Aardvark Group

Landmine Facts

To understand why Aardvark is so passionate and uncompromising about the global eradication of unexploded ordnance, look at these devastating facts.
“Landmines are a humanitarian issue, not a political one.”
Prince Harry, Duke of Sussex ~ Chatham house 2017

Every day, someone is killed or injured by landmines, long after wars are over.

1,000,000 humans worldwide have been killed or maimed by anti-personnel mines.

26,000 people per year/over 70 people a day are killed. That is one every 15 minutes.

300,000 children are severely disabled because of landmines.

Since 1982, Aardvark’s operations have been responsible for neutralising hundreds of thousands of landmines, saving innumerable lives around the globe.

Aardvark has supplied machines for mine clearance in over 25 countries around the world.

Afghanistan, Angola, Cambodia, Laos and Iraq are among the areas worst affected by landmines around the world.

There are still an estimated 110 million AP mines in the ground around the world and another 110 million stockpiled.

Types of Mines


An antipersonnel land mine is an explosive device made to injure or kill a person.

BLAST AP Land Mines:

Triggered when stepped on blowing off the foot or lower half of the leg and project dirt and bone up into the leg, causing fragmentation. Designed to injure rather than kill, increasing the required logistical support.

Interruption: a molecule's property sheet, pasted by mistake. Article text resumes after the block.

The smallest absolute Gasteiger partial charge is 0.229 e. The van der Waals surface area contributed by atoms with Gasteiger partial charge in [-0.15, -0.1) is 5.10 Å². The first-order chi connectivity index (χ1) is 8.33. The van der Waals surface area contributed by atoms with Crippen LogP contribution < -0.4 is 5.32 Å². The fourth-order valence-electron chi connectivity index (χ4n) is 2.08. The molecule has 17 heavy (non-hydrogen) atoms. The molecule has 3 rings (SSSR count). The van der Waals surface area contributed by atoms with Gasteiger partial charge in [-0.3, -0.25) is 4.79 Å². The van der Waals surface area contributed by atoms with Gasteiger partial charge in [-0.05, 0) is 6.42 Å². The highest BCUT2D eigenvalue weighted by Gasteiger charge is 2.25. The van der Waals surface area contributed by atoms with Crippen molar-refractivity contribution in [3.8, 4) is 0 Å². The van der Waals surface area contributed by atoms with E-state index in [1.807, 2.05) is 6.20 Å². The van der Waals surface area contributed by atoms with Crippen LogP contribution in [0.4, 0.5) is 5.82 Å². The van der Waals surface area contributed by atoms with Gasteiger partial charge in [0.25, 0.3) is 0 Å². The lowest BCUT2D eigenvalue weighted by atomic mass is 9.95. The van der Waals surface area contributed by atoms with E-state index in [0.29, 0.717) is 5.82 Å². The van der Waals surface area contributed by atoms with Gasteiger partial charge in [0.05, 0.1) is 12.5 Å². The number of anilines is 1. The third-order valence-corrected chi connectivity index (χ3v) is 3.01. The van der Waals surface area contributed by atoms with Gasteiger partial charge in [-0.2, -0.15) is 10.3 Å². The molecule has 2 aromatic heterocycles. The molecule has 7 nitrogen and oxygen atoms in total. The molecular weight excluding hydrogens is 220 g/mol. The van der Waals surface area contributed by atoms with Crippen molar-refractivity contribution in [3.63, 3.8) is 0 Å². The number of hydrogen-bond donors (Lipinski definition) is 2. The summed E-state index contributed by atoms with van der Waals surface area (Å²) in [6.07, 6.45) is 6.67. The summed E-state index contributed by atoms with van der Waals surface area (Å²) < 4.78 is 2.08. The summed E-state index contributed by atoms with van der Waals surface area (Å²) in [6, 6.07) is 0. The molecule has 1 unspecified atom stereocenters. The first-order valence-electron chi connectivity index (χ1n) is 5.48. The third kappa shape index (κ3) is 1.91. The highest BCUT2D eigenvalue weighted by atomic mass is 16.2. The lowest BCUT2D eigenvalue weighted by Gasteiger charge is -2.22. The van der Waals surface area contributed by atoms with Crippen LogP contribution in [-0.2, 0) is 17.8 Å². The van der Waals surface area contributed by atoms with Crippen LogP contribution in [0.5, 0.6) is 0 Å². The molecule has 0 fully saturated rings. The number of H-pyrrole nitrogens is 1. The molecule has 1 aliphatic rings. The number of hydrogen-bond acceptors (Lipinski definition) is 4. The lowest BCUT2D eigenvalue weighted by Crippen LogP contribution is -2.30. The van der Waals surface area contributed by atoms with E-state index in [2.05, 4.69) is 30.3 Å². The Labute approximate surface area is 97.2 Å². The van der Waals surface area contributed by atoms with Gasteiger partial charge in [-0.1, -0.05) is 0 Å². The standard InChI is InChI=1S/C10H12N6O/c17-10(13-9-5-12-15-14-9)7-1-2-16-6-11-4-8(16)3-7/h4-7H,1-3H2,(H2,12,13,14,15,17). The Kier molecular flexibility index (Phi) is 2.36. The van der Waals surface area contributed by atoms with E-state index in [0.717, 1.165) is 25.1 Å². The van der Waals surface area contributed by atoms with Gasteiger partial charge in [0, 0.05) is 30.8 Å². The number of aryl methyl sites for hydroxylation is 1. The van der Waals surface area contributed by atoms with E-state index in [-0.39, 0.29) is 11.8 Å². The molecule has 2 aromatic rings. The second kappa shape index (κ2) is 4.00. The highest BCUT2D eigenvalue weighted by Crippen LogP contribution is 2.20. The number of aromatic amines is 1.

Usually triggered by a tripwire, metal fragments are projected across a wide area, potentially injuring multiple personnel at once, causing extensive damage to the legs, stomach and chest, and can kill up to 50 metres from the mine.


Perhaps the deadliest of all AP land mines; when triggered a first charge lifts the mine up to waist height before fully detonating; the explosion shoots out a lethal 360-degree spray of metal fragments which can kill up to 35 metres from the land mine, and cause severe injuries at more than 100 metres. Anti-tank (AT) Land Mines: Much larger than AP mines and with a larger explosive charge, AT mines are designed to destroy or incapacitate tanks and other vehicles. The blast on non-armoured vehicles is usually catastrophic.
AT mines also prevent vehicles carrying aid supplies from using the roads and hinder the clearance of AP mines. Most of the serious land mine incidents involving NGO personnel have been caused by AT mines.

The Cost to Communities

Landmines can remain in the ground for decades after conflicts end, killing or maiming those trying to re-establish their lives and livelihoods, preventing safe travel to schools, markets, health centres and water sources, and bringing costs of medical treatment. If able to return home, impoverished communities are unable to grow crops, keep livestock and earn a living if their land has been mined. As much as 35% of land in Afghanistan and Cambodia is now unusable.
More than 60 million people live in fear of being injured or killed by landmines. Every day!
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